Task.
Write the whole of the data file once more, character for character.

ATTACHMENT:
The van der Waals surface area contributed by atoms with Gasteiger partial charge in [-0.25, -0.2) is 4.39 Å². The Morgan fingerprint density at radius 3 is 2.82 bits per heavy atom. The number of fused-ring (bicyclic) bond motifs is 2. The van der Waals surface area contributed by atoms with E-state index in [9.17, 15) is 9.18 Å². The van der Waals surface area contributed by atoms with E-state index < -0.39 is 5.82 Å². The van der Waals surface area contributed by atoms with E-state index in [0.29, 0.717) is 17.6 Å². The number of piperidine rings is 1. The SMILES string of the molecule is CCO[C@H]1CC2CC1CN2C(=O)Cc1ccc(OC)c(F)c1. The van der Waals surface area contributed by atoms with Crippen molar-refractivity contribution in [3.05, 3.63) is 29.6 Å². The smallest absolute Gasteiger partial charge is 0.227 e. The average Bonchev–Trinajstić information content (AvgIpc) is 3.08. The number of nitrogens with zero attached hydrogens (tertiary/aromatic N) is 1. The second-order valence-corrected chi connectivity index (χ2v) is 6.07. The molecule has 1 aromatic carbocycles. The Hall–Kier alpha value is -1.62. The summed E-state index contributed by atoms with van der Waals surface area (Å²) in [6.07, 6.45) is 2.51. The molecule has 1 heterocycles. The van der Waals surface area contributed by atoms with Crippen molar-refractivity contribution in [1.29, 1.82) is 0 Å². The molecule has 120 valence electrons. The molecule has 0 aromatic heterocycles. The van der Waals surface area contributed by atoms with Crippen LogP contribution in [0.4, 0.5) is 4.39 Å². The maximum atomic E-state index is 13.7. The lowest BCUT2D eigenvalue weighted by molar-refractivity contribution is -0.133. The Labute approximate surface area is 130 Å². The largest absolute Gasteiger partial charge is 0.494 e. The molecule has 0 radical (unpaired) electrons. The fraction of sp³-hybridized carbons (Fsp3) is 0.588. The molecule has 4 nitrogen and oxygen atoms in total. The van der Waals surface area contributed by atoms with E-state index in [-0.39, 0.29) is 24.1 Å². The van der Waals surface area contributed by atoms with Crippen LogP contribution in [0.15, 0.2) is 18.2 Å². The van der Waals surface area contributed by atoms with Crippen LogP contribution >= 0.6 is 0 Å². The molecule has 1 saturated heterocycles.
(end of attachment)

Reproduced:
The van der Waals surface area contributed by atoms with Gasteiger partial charge in [-0.25, -0.2) is 4.39 Å². The Morgan fingerprint density at radius 3 is 2.82 bits per heavy atom. The number of fused-ring (bicyclic) bond motifs is 2. The van der Waals surface area contributed by atoms with E-state index in [9.17, 15) is 9.18 Å². The van der Waals surface area contributed by atoms with E-state index < -0.39 is 5.82 Å². The van der Waals surface area contributed by atoms with E-state index in [0.29, 0.717) is 17.6 Å². The number of piperidine rings is 1. The SMILES string of the molecule is CCO[C@H]1CC2CC1CN2C(=O)Cc1ccc(OC)c(F)c1. The van der Waals surface area contributed by atoms with Crippen molar-refractivity contribution in [3.05, 3.63) is 29.6 Å². The smallest absolute Gasteiger partial charge is 0.227 e. The average Bonchev–Trinajstić information content (AvgIpc) is 3.08. The number of nitrogens with zero attached hydrogens (tertiary/aromatic N) is 1. The second-order valence-corrected chi connectivity index (χ2v) is 6.07. The molecule has 1 aromatic carbocycles. The Hall–Kier alpha value is -1.62. The summed E-state index contributed by atoms with van der Waals surface area (Å²) in [6.07, 6.45) is 2.51. The molecule has 1 heterocycles. The van der Waals surface area contributed by atoms with Crippen molar-refractivity contribution in [1.29, 1.82) is 0 Å². The molecule has 120 valence electrons. The molecule has 0 aromatic heterocycles. The van der Waals surface area contributed by atoms with Crippen LogP contribution in [0.4, 0.5) is 4.39 Å². The maximum atomic E-state index is 13.7. The lowest BCUT2D eigenvalue weighted by molar-refractivity contribution is -0.133. The Labute approximate surface area is 130 Å². The largest absolute Gasteiger partial charge is 0.494 e. The molecule has 0 radical (unpaired) electrons. The fraction of sp³-hybridized carbons (Fsp3) is 0.588. The molecule has 4 nitrogen and oxygen atoms in total. The van der Waals surface area contributed by atoms with E-state index in [-0.39, 0.29) is 24.1 Å². The van der Waals surface area contributed by atoms with Crippen LogP contribution in [0.15, 0.2) is 18.2 Å². The van der Waals surface area contributed by atoms with Crippen LogP contribution >= 0.6 is 0 Å². The molecule has 1 saturated heterocycles.